Production was halted early in the process of making “The Good Dinosaur” because it had some dinosaur-size problems. Peter Sohn was brought in as the new director and he started the process over two years ago.
The second attempt ends up so flat it would have been smart to scrap it and try a third time. It is weighed down by a flawed concept, unappealing characters and a soundtrack that lacks anything close to a memorable tune.
The only aspect worthy of high praise is the background work, which is so stunning it keeps the movie from heading for a tar pit. Even Mother Nature can’t make a landscape this amazing.
Work by multiple writers was cobbled together for this story of a a world where the meteor that hit the Earth and wiped out all dinosaurs actually missed. The dinosaurs have evolved to the point where they live in houses, plant crops and herd bison.
For some reason, humans have only progressed slightly more than canines.
Arlo (voiced by Raymond Ochoa), an Apatosaurus with a big heart, is the runt in his family. He’s desperately trying to find his place but a long list of fears is holding him back. Following a family tragedy of his making, Arlo finds himself miles away from home. He starts the long trek back accompanied by a young boy (Jack Bright) he names Spot.
“The Good Dinosaur” lumbers along as Arlo faces numerous challenges. The quest is filled with perils, many that are too intense for small children. The lightest moments come when he finally joins a T-Rex family trying to recover their herd of rustled bison.
He gets some warm fatherly advice from Butch (Sam Elliott), a grizzled veteran of the open range who is both a sensitive father and a tough protector. And, Elliott’s voice is hypnotic. All he has to do is speak and the nod to the Old West being taken in the segment comes to life.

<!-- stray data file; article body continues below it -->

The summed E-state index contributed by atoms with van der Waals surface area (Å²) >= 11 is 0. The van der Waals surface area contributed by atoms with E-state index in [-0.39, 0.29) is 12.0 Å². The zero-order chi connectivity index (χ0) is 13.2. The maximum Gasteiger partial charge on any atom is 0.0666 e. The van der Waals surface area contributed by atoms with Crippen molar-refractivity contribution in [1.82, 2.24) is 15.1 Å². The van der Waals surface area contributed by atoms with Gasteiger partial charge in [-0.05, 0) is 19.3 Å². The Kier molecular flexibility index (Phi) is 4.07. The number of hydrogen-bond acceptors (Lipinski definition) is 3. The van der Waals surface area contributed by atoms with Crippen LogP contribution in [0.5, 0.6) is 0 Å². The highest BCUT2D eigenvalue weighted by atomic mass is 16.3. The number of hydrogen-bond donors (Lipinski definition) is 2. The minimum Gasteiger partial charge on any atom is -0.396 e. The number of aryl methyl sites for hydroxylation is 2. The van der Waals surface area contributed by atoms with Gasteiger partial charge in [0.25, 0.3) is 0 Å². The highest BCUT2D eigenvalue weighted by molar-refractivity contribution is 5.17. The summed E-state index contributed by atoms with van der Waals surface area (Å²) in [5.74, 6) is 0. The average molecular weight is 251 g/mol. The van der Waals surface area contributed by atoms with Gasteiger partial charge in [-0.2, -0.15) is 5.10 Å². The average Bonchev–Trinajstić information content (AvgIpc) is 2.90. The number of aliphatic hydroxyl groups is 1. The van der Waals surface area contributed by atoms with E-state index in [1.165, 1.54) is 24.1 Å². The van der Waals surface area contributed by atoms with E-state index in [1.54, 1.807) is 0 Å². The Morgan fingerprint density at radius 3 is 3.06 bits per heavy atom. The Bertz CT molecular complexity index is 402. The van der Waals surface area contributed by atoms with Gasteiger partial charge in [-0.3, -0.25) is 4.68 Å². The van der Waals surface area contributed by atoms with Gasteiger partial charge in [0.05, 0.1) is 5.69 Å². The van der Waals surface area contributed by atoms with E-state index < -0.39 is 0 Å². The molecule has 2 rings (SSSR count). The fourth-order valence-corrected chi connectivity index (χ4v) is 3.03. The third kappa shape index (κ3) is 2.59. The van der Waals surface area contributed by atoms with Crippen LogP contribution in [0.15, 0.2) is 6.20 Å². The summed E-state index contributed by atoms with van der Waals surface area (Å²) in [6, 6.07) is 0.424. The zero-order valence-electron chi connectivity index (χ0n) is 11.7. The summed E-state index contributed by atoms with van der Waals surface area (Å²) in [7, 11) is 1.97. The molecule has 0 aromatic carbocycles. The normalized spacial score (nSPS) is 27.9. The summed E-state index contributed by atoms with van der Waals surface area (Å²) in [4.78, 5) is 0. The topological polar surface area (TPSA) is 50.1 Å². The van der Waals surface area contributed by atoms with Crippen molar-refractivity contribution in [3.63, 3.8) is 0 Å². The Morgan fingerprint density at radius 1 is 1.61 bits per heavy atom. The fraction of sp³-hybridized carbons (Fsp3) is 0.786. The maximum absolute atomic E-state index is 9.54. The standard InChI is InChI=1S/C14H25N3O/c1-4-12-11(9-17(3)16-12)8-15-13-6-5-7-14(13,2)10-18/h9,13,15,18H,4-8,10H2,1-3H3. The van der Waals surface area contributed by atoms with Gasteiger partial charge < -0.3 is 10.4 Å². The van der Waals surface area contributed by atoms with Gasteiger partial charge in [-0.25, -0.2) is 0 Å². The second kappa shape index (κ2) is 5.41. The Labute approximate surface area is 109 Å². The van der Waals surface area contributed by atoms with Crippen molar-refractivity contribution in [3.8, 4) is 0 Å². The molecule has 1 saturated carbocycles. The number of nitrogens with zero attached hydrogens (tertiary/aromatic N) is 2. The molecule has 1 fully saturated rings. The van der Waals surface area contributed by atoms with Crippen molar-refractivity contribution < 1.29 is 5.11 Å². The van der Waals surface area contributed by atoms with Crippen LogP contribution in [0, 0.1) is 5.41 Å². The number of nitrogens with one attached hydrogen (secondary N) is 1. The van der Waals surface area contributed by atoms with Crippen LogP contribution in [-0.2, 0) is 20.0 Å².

Other than that encounter, “The Good Dinosaur” is a dull coming-of-age story where the main character is so bland that becoming extinct wouldn’t be such a bad thing. The biggest problem is the design. Sohn has opted for dinosaurs that look more like parade balloons and sharp contrast to the eye-popping backgrounds.
There’s also something off about Spot. It makes no sense – except that this is a Pixar film – to have the human sporting a diaper made of leaves. And he has perfect teeth despite the fact Spot loves to gnaw on trees.
Such points would not have come across as big if the story had been even marginally interesting or original. It’s a by-the-numbers story where the central figure learns a lesson about life.
It doesn’t help “The Good Dinosaur” opens in the wake of the incredible “Inside Out.” That Pixar offering blended an incredibly intelligent script with beautiful animation. Compared to that offering, most animated films would fall short.
But, that’s not the reason “The Good Dinosaur” is one of Pixar’s biggest misses. It just doesn’t have the kind of memorable elements that have made films from “Toy Story” to “Up” so enjoyable.
As if to add insult to injury, the feature film is accompanied by the short “Sanjay’s Super Team” from first-time director Sanjay Patel. It’s the story of a young boy torn between modern ways his parents religious practices. It has more warmth, humor and creative animation than in all of “The Good Dinosaur.” Had “Sanjay’s Super Team” been the feature-length offering, Pixar would have had another hit.